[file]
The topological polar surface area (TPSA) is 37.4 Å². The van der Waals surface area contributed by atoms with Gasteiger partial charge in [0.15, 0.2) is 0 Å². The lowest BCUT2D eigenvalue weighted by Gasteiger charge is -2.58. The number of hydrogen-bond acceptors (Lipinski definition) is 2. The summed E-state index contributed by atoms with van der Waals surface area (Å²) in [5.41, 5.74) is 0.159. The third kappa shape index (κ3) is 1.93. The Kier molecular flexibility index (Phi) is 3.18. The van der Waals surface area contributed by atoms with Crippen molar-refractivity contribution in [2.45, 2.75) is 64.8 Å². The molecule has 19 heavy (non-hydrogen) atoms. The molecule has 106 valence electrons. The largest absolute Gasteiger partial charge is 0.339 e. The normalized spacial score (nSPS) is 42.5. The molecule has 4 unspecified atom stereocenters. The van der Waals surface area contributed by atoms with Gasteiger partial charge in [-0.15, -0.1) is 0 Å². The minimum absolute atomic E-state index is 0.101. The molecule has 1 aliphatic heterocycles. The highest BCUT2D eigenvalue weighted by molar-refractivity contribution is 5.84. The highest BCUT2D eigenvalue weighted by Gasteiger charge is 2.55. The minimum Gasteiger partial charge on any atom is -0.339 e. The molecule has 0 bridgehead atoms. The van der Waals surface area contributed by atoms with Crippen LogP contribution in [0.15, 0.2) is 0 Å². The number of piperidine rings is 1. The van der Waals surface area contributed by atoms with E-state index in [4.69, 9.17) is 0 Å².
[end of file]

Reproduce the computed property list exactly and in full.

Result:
The topological polar surface area (TPSA) is 37.4 Å². The van der Waals surface area contributed by atoms with Gasteiger partial charge in [0.15, 0.2) is 0 Å². The lowest BCUT2D eigenvalue weighted by Gasteiger charge is -2.58. The number of hydrogen-bond acceptors (Lipinski definition) is 2. The summed E-state index contributed by atoms with van der Waals surface area (Å²) in [5.41, 5.74) is 0.159. The third kappa shape index (κ3) is 1.93. The Kier molecular flexibility index (Phi) is 3.18. The van der Waals surface area contributed by atoms with Crippen molar-refractivity contribution in [2.45, 2.75) is 64.8 Å². The molecule has 19 heavy (non-hydrogen) atoms. The molecule has 106 valence electrons. The largest absolute Gasteiger partial charge is 0.339 e. The normalized spacial score (nSPS) is 42.5. The molecule has 4 unspecified atom stereocenters. The van der Waals surface area contributed by atoms with Gasteiger partial charge in [-0.15, -0.1) is 0 Å². The minimum absolute atomic E-state index is 0.101. The molecule has 1 aliphatic heterocycles. The highest BCUT2D eigenvalue weighted by molar-refractivity contribution is 5.84. The highest BCUT2D eigenvalue weighted by Gasteiger charge is 2.55. The minimum Gasteiger partial charge on any atom is -0.339 e. The molecule has 0 bridgehead atoms. The van der Waals surface area contributed by atoms with Crippen LogP contribution in [0.15, 0.2) is 0 Å². The number of piperidine rings is 1. The van der Waals surface area contributed by atoms with E-state index in [4.69, 9.17) is 0 Å².